No. 366
Soudns like Jurassic Park, but with cows and it would be rather called Pleitstocene park.
No. 463
No. 477
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>The Heck brothers – working independently - crossed Spanish fighting bulls with Highland cattle, along with primitive breeds from Corsica and Hungary. The result – Nazi super cows. They were used for propaganda material during WWII – their bodies were huge and muscular, with massive horns – an illustration of the strength of the party.

Well, what the Heck brothers did pretty much fits the criticism from >>325 and >>365 as in larping the Aurochs with barely ancient breeds and going too much just for some spectacular looks in too short time.
No. 482
A model experiment. Nazis wanted to use the same methods to breed humans, that's what they had "Lebensborn" for.
No. 483
And now, they are at it again. In Ustacha-land. Go figure.
No. 661
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>hurr durr Nazis In Ustacha-land

I wonder if it constantly hurts in the heada being as stupid as you are.

Netherlands, Portugal, Spain, Croatia, Czech Republic.

Germany, Hungary, Denmark, Latvia, Netherlands

>Heck cattle
Netherlands, Germany, France, UK

>Auerrind project
No. 666
why do you make excuses for fascists when you aren't a fascist?
No. 667 Kontra
Just go shitposting somewhere else
No. 670
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Reading the thread I can understand why it makes sense from a conservation perspective. It's that story of the reintroduction of wolves to Yellowstone all over again and maybe having a park which shows old Europe would not only make € but allow us to learn more from observation about how the ecosystems of Europe used to operate.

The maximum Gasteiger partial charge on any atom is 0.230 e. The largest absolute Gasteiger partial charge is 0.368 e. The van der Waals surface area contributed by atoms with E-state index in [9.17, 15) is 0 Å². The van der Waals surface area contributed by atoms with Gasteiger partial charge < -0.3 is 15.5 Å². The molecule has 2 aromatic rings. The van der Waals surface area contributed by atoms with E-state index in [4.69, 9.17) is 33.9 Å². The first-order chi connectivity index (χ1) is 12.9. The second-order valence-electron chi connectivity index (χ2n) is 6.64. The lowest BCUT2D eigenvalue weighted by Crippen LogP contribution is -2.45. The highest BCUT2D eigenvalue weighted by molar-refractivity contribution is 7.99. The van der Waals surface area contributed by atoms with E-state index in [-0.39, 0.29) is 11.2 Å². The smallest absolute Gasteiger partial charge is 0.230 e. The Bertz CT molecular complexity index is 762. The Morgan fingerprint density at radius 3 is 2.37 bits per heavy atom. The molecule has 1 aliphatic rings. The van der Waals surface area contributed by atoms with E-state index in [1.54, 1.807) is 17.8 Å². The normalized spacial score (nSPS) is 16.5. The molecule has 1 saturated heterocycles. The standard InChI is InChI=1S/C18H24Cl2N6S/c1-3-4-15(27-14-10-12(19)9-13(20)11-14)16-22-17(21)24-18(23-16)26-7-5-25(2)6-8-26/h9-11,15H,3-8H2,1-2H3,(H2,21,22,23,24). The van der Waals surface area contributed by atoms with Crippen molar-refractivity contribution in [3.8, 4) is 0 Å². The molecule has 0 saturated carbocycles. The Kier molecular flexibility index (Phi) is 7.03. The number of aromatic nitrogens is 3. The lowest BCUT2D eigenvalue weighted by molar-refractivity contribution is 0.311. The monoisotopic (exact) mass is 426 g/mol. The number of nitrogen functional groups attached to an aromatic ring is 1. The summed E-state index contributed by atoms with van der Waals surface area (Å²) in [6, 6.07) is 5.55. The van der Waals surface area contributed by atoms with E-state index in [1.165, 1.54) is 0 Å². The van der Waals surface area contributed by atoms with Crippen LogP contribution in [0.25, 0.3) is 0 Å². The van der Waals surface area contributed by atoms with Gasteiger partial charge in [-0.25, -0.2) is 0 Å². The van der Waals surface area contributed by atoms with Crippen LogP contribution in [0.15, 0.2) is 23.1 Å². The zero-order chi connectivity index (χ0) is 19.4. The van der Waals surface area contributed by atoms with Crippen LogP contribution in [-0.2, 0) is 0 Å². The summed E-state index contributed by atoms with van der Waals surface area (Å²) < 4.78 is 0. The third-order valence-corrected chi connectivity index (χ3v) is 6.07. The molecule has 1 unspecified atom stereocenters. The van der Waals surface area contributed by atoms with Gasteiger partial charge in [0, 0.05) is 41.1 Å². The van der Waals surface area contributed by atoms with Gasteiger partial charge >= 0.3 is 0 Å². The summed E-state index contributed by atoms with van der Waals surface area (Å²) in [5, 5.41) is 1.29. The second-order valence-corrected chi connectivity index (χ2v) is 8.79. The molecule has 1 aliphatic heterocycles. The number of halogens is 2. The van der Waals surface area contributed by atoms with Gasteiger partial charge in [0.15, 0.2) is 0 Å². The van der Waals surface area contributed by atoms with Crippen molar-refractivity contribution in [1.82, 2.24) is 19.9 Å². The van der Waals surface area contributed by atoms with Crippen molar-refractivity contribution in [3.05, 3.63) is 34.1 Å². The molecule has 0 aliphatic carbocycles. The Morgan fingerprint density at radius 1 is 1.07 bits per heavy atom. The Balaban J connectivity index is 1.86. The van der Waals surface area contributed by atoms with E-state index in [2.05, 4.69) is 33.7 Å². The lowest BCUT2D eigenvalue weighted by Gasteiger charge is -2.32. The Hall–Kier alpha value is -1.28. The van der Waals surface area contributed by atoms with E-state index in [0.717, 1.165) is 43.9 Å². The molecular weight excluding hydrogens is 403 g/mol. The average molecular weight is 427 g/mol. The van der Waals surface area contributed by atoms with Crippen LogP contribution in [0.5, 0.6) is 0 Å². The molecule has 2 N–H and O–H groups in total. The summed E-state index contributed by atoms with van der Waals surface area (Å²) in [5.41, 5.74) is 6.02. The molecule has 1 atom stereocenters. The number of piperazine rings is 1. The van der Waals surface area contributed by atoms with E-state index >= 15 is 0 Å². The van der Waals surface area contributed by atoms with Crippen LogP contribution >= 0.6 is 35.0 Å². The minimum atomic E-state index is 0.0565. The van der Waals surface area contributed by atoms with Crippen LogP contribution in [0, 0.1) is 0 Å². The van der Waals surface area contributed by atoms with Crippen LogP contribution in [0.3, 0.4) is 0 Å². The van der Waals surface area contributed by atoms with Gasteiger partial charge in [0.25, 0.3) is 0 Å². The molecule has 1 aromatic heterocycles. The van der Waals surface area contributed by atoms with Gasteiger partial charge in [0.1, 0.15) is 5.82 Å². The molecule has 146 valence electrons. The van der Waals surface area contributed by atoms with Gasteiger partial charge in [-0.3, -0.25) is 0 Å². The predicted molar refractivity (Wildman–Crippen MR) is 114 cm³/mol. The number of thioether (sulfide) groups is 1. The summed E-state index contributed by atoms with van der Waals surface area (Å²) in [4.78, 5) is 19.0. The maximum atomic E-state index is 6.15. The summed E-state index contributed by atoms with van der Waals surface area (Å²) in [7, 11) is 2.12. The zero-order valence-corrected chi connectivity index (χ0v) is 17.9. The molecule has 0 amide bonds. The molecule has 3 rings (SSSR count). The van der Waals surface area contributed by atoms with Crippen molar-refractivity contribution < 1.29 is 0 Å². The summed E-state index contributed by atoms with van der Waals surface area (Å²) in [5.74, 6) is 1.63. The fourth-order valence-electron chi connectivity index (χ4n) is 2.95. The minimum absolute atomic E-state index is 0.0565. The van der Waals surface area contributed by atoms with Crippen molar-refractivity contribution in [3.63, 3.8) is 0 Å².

However it is still breeding feral animals the size of cars so you can imagine the chaos that could be unleashed if funding ran low for safety or if mass importing various strains of cattle transmits disease. Then there is the off-chance that we accidentally breed hyper-intelligent cows that enslave us thus leading to much smugness from vegans. The risk seems too great if you ask me.
No. 675
If they get uppity, just shoot them. Fatmasters used to shoot Bisons by the thousand, just for fun. And to starve non-white people.
No. 677
>Cave man science fiction
That comic is a fallacy put in human form. The use of a certain technolgoy not automatically leading to the end of the world does not mean that there are no dangers involved. For example, countless cities actually burned down due to people being careless with fire. Some cities even burned down multiple times, London amongst them.

Also, who ever drew this read the wrong kind of Science Fiction.
No. 688
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Could be harder than it sounds. Remember that Britain has had wallaby's hopping around since at least the 1970s like we're some opposite Australia in waiting.

It's a gag about how sci-fi movies consistently feature new technology as a cheap plot device to show man's arrogance. I believe I first saw this when the first of the new Planet of the Apes was released for context. It was attached for the silly reference about man coming under the whip.

Don't have a cow, man